Doctor questions and puts an LGBT patient on the spot. Backpack with LGBTQIA pins visible in foreground.

Healthcare Obstacles & the LGBTQ+ Community

Editor’s Note: LGBTQ+ stands for people who identify as lesbian, gay, bisexual, transgender, or queer. To learn more about gender identity, check out the interactive website The Genderbread Person.

Have you or a loved one faced discrimination in a healthcare setting? There are many reasons why people might not be treated equally at the doctor’s office. Here we explore the effect of health disparities on those in the LGBTQ+ community.

When and where does discrimination happen?

It is not always obvious when discrimination is happening. Factors such as poverty, education, race, ethnicity, body size, gender, and sexuality can contribute to less access to appropriate healthcare, or poor quality of healthcare. Not accessing the healthcare that you need can lead to worse health outcomes. This is called a health disparity.

More on this topic

Studies have helped to explain the complex ways that bias plays out in healthcare settings; however, numbers likely underestimate the amount of people who identify as LGBTQ+. Many population and healthcare centers differ in how they ask questions about sexuality or gender. Sometimes they don’t ask at all. This also means that the number of people affected by these disparities might be even higher than reported.1

How does discrimination lead to disparities?

Discrimination can occur before even getting to the doctor’s office. For example, in some places, LGBTQ+ community members can face obstacles finding a doctor who acknowledges their gender or sexual identity or understands the care they need. More than half of lesbian, gay, or bisexual people and more than two-thirds of transgender people said that health professionals:2-4

  • Refused to see them
  • Refused to touch them or used unnecessary precautions during appointments (eg. using multiple gloves when they are not needed)
  • Refused to give health care related to their sexual orientation
  • Refused to recognize their child or same-sex partner
  • Used harsh or abusive language
  • Blamed them for their health status (eg. implied that they were sexually irresponsible)
  • Were physically rough or abusive

Some states allow providers to deny health services to LGBTQ+ people based on religious or moral beliefs.4 Also, the Department of Health and Human Services has removed nondiscrimination rules for LGBTQ+ people in its programs. This means rules against discrimination have been removed for all of its programs. These include health research, HIV and STI prevention, professional training and education, youth programming, elder services, homeless services, and more.5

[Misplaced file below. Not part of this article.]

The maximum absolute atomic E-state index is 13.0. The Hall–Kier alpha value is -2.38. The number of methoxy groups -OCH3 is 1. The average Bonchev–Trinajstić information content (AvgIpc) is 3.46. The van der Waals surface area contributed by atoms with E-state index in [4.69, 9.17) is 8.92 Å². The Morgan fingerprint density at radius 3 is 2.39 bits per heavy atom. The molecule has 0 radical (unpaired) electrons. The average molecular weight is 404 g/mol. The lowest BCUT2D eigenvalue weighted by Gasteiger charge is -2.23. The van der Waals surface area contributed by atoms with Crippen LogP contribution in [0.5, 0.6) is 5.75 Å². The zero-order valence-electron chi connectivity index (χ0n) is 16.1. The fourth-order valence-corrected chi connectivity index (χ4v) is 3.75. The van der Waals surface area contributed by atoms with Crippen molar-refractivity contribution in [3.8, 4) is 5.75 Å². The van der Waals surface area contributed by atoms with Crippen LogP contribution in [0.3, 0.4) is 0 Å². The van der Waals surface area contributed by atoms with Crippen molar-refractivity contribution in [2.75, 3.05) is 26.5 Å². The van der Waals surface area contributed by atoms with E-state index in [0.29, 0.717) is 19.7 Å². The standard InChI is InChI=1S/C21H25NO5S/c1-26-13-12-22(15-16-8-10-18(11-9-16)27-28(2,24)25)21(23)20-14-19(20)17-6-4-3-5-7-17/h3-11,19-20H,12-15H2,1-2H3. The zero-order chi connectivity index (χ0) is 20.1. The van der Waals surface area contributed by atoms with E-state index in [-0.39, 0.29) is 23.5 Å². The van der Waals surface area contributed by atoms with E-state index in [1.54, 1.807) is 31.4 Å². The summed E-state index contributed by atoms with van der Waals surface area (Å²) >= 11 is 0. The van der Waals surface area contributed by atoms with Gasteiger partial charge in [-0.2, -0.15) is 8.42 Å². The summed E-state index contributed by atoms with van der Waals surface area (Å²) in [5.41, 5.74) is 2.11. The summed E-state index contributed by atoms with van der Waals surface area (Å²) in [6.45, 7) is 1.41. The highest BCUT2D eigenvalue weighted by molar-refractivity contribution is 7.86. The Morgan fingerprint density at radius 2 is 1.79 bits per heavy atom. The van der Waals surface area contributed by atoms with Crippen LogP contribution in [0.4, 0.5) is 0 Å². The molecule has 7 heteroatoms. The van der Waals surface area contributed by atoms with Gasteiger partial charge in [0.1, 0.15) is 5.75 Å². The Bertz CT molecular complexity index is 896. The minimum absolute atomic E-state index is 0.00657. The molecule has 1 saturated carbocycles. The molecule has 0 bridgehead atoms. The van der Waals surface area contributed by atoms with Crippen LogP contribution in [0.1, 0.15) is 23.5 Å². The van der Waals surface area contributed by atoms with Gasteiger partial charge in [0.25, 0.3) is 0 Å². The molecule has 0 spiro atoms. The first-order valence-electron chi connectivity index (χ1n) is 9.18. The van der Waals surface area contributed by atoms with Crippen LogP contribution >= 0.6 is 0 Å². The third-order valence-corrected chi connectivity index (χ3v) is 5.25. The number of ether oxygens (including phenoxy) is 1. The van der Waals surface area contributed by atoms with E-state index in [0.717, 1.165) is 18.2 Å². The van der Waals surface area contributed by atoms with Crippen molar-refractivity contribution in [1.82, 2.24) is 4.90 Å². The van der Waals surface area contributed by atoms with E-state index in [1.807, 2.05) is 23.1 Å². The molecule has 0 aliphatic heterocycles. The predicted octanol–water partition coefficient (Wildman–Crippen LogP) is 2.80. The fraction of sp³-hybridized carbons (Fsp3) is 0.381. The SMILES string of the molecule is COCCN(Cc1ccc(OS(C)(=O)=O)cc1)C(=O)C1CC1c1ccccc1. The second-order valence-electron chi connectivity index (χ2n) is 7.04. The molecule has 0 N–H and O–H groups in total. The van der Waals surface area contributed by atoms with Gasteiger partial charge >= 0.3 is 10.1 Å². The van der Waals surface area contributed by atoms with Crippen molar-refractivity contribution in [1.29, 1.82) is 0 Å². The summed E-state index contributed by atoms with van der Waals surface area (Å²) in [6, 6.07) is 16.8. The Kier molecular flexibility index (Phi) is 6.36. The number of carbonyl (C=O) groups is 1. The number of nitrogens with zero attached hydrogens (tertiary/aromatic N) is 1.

Concern about discrimination or mistreatment often causes LGBTQ+ people to avoid or postpone preventive care and needed health care.3 Some even delay or avoid emergency care.6

How do disparities influence access to healthcare?

It can be hard for anyone to find a healthcare provider who meets their needs. A physician, hospital, community center, clinic or pharmacy that understands LGBTQ+ health specifically can be harder.3 They may be too far away, too expensive, or unavailable. It is especially hard to find providers in specialties such as mental health and in rural areas, where fewer health services exist.

These disparities can have lasting impacts. For example, trans people are less likely to have health insurance and have a staggering rate of suicide. Lesbian, gay, bisexual, and trans (LGBT) youth are more likely to experience homelessness and LGBT adults have the highest rates of drug and alcohol use.7,8

Take action to reduce health disparities

There are many ways in which healthcare professionals and centers can improve access for those in the LGBTQ+ community. Here are a few national groups spearheading these efforts:

  • The American Medical Association opposes discrimination based on sex, sexual orientation or gender identity. It also supports health insurance coverage for treating gender dysphoria.7
  • The Association of American Medical Colleges published a 300-page book to help medical schools teach students to provide culturally competent care to LGBT patients.8
  • National LGBT Health Education Center provides educational programs, resources, and consultation to health care organizations with the goal of optimizing quality, cost-effective health care for lesbian, gay, bisexual, and transgender (LGBT) people.

Additional resources and information

Have you faced health disparities or discrimination as a member of the LGBTQ+ community? What actions would you like to see taken by those in medical fields? Share in the comments.

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